Mr. Freeze rules all. He is most likely my favorite Batman villain of all time, for two reasons. One, he isn't a villain. He isn't motivated by greed, anger or psychopathy, just love; love of the wife he is constantly trying to cure. Things just got in his way, and when they did, he dealt with them. And two, he looks really freakin' awesome!!!
As soon as Mattel picked up the Batman license and we all knew
the Four Horseman would be taking a crack at the DCU, Mr. Freeze shot way up to the top of my list of hopeful figures (along with Joker, Scarecrow, Mad Hatter [long shot, I know] and maybe Clayface [when he looks cool, he looks really, really cool, and when he doesn't... he really, really doesn't]), but he's always seemed kind of second-tier to me, so the odds of his getting made seemed very slim. Especially with the soulless conglomerate bastard corporation that is Weyland-Yutani... I mean "Mattel" doing the line. Thus, imagine my shock when he was unveiled at SDCC '03. Unfortunately, I think he was chosen mainly for the fact that his "freeze gun" could be easily translated into a childish water-cannon toy (which makes no sense to me because he's so damned short-packed no kid will ever get their hands on him because if we don't get them then the flippin' scalpers will and... the logic of Mattel astounds) rather than as a cool character that could be made into an impressive toy, and it shows in the design.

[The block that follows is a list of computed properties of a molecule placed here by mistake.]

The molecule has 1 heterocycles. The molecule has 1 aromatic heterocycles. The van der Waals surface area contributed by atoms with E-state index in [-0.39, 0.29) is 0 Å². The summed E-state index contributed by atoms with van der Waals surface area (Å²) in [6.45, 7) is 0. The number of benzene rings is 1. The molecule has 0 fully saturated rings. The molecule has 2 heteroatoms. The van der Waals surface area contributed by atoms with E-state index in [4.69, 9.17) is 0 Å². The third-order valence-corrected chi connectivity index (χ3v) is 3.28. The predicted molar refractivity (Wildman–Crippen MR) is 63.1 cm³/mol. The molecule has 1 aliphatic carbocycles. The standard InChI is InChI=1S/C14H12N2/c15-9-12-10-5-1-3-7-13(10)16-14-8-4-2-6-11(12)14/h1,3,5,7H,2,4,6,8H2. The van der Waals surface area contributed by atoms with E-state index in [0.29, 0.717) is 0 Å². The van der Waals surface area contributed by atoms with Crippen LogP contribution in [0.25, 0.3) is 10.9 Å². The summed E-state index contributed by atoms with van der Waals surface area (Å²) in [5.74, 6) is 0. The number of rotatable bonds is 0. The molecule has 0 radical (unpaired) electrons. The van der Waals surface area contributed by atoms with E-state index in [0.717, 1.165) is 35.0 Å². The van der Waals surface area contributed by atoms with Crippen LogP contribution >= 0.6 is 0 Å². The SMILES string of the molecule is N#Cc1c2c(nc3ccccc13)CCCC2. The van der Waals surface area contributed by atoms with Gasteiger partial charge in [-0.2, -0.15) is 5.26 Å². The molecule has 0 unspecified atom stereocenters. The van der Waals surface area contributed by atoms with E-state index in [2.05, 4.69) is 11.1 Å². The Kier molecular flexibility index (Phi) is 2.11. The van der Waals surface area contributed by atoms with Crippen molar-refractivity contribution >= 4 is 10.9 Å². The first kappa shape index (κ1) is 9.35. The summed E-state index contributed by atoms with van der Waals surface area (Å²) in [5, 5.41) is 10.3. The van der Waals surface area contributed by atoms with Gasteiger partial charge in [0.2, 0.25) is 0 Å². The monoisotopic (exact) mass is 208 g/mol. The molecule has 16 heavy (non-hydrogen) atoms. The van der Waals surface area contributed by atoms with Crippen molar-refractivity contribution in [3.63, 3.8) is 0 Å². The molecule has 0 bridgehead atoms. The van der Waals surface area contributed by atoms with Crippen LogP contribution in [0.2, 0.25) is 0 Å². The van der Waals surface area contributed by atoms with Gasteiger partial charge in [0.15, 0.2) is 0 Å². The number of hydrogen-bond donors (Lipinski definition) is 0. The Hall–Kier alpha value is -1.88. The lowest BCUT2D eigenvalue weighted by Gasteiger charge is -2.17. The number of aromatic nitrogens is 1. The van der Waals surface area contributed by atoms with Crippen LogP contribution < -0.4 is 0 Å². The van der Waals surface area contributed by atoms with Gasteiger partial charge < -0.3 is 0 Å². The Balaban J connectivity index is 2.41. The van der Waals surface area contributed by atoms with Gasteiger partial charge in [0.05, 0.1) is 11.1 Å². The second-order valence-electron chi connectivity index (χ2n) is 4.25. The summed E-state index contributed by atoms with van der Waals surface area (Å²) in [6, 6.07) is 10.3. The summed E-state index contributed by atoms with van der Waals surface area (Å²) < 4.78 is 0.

Mr. Freeze comes with either one or two accessories, depending on how you look at it.
There's the big backpack and then the freeze gun, but they are permanently connected via a black hose. This is for the water to flow forth from the pack and out through the gun, recreating Mr. Freeze's Freeze Gun's Freeze Ray. Except it's just water... but it could be chilled water, so I guess it makes sense. Oh well, it is just a kid's toy anyway, right? Not like anyone over the age of eight would want one of these, right, Mattel? The pack is solid plastic with a rubber stopper in one "chamber" to allow for water to be loaded in, and a plastic button in the middle of the pack. This is kinda neat because finally we don't have to squeeze a rubber pouch to shoot the water; all we have to do is press the button. However, the result is an oversized backpack that looks awkward at best when worn. It hangs pretty far off from Freeze's back, which not only looks weird but also makes him back heavy. The two chambers on the pack also seem too far apart and too squat to be particularly good looking and the whole contraption just looks bizarre when viewed from any angle other than head-on.